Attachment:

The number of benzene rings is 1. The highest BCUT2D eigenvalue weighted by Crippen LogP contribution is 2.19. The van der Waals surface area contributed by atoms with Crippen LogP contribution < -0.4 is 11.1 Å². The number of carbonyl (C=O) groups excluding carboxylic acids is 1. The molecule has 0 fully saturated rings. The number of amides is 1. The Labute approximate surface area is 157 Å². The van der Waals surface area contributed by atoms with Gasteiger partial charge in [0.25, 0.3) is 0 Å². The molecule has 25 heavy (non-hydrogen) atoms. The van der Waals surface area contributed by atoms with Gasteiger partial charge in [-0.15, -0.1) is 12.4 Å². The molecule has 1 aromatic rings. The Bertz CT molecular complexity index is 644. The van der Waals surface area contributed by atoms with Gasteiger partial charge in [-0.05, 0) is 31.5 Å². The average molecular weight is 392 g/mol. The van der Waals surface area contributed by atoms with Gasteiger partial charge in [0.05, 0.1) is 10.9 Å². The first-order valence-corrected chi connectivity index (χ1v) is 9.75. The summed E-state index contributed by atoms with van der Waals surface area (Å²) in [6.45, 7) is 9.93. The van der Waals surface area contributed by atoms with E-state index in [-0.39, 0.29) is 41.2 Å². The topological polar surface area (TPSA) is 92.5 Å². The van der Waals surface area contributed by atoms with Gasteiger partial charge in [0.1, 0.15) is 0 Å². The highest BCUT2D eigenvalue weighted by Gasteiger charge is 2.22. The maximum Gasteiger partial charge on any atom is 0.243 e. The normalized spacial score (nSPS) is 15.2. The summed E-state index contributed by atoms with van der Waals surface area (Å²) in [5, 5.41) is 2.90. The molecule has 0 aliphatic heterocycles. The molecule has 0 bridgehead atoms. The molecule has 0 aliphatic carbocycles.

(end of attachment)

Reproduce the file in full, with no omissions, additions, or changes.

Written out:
The number of benzene rings is 1. The highest BCUT2D eigenvalue weighted by Crippen LogP contribution is 2.19. The van der Waals surface area contributed by atoms with Crippen LogP contribution < -0.4 is 11.1 Å². The number of carbonyl (C=O) groups excluding carboxylic acids is 1. The molecule has 0 fully saturated rings. The number of amides is 1. The Labute approximate surface area is 157 Å². The van der Waals surface area contributed by atoms with Gasteiger partial charge in [0.25, 0.3) is 0 Å². The molecule has 25 heavy (non-hydrogen) atoms. The van der Waals surface area contributed by atoms with Gasteiger partial charge in [-0.15, -0.1) is 12.4 Å². The molecule has 1 aromatic rings. The Bertz CT molecular complexity index is 644. The van der Waals surface area contributed by atoms with Gasteiger partial charge in [-0.05, 0) is 31.5 Å². The average molecular weight is 392 g/mol. The van der Waals surface area contributed by atoms with Gasteiger partial charge in [0.05, 0.1) is 10.9 Å². The first-order valence-corrected chi connectivity index (χ1v) is 9.75. The summed E-state index contributed by atoms with van der Waals surface area (Å²) in [6.45, 7) is 9.93. The van der Waals surface area contributed by atoms with E-state index in [-0.39, 0.29) is 41.2 Å². The topological polar surface area (TPSA) is 92.5 Å². The van der Waals surface area contributed by atoms with Gasteiger partial charge in [0.1, 0.15) is 0 Å². The highest BCUT2D eigenvalue weighted by Gasteiger charge is 2.22. The maximum Gasteiger partial charge on any atom is 0.243 e. The normalized spacial score (nSPS) is 15.2. The summed E-state index contributed by atoms with van der Waals surface area (Å²) in [5, 5.41) is 2.90. The molecule has 0 aliphatic heterocycles. The molecule has 0 bridgehead atoms. The molecule has 0 aliphatic carbocycles.